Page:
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Think you might need a new flat roof? Here are the signs you need to look for…

A flat roof can often be overlooked until it’s too late, and a quick repair can only do so much for so long.

We aim to explore some of the tale tell signs of when its time to get a new flat roof, and different types of flat roof you may consider.

Here are 5 key signs you may need a new flat roof:

Bubbling and blistering – Bubbling and blistering is a very common problem with flat roofs, often the result of trapped pockets of air and moisture within the roof’s membrane. When the roof’s felt is exposed to excessive heat, this then causes the pockets to expand under the felt, bursting though the felt and causing splits and cracks.

Tears, splits and cracks in the material and even exposed timbers – Visual damage such as tears, splits, cracks and exposed timber is a sure sign you are ready for a new roof. Leaving a flat roof in this state can cause serious damage to the structure of your roof, and risks causing the timbers to rot after over exposure to the elements.

Excessive ponding or pooling on the surface – What causes a pool of water to appear on a flat roof is a process called “ponding”. Ponding occurs when excess waters that is left on a rooftop after a downpour is unable to drain away and remains for 24-48 hours. Small puddles are often nothing to worry about, however large pools of water could cause damage if left untreated. Read our blog about the risks of pooling and when it can become a problem.

Moss and vegetation growth – Otherwise known as organic growth, moss and algae love to grow anywhere which is damp and shaded, making rooftops and gutters the perfect place to grow, particularly if there are overhanging trees nearby. This organic growth on the rooftop will often prevent correct drainage on the rooftop and retain water, causing excessive damage to the rooftop overtime as the water freezes and expands during the winter months. Read our blog about the risks of moss on your rooftop and what you can do to remove it.

Detachment from adjoining walls and upstands – The most important factor to consider when assessing the condition of your flat roof is ensuring the felt of the flat roof is properly chased into adjoining walls and sealed making it watertight. If gaps appear between the felt and the adjoining walls, you will need to consider a new roof rather than a simple repair.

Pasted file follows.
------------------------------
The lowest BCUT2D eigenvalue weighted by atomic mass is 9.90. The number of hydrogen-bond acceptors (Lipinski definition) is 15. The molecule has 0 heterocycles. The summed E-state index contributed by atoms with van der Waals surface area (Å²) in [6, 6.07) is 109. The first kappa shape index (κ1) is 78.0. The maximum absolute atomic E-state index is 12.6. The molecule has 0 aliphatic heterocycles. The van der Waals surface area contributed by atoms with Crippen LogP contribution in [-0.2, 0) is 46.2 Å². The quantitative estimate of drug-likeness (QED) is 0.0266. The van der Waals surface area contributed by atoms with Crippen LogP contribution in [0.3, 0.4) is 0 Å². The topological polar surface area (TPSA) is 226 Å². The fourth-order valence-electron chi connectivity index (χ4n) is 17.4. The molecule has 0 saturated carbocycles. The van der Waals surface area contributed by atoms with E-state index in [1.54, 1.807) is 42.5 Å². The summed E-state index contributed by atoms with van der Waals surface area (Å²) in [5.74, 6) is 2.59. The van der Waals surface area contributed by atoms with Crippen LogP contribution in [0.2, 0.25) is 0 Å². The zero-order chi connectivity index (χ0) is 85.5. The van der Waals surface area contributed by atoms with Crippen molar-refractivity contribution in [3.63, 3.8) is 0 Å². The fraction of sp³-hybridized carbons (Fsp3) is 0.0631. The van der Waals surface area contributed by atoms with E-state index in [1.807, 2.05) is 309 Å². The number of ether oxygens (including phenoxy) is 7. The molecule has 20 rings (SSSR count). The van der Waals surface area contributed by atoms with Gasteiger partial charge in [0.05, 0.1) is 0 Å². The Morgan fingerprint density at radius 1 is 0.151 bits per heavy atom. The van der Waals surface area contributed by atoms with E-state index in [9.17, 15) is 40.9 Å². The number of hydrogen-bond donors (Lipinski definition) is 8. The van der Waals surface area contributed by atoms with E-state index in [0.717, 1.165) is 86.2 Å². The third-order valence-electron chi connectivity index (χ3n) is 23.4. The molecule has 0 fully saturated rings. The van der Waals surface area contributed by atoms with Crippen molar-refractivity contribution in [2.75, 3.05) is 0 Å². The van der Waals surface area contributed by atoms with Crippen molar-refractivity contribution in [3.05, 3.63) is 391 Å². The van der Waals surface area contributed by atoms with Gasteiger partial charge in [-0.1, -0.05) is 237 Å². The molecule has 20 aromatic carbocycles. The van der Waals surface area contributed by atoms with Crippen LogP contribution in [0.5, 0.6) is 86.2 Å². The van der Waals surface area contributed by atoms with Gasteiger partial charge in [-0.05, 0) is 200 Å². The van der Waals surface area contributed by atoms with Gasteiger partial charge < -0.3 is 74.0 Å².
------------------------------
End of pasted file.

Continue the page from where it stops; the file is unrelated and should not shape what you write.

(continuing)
How can my flat roof be replaced?

Traditional flat roof method

Glass fiber or polyester felts are a traditional method which can be laid with traditional pour and roll hot bitumen. This method is no longer used by many roofing contractors due to health and safety risks handling boiling hot bitumen.

Torch on felt is another traditional method, however, do not require pour and roll. Instead the bitumen is already manufactured onto the roll and heated prior to being rolled onto the decking making it much safer.

Newer flat roof methods

Newer methods of laying a flat roof include EPDM Rubber or single ply grp (fibre glass) roof systems.

New systems can cost more than traditional flat roof systems, however typically a contractor will give 5-10 years on a traditional felt roof, but over 20 years + on newer methods such as a EPDM rubber roof or a single ply grp as they are developed with new, more robust technology and materials.

It is always advisable to get a few quotes for different systems when considering replacing your flat roof.

Alternatively, you may consider converting your flat roof into a pitch roof, and speaking to your roof contractor to see if it is possible.

Send in the professionals!

If you need advice on your flat roof, and can’t decide on if you need a replacement or a repair, Kidderminster Roofing Contracts ltd  can help! We can offer a free, no obligation quotation for any upcoming repair or replacement you have.

Tel: 01562 748270
Or drop us a message on Facebook!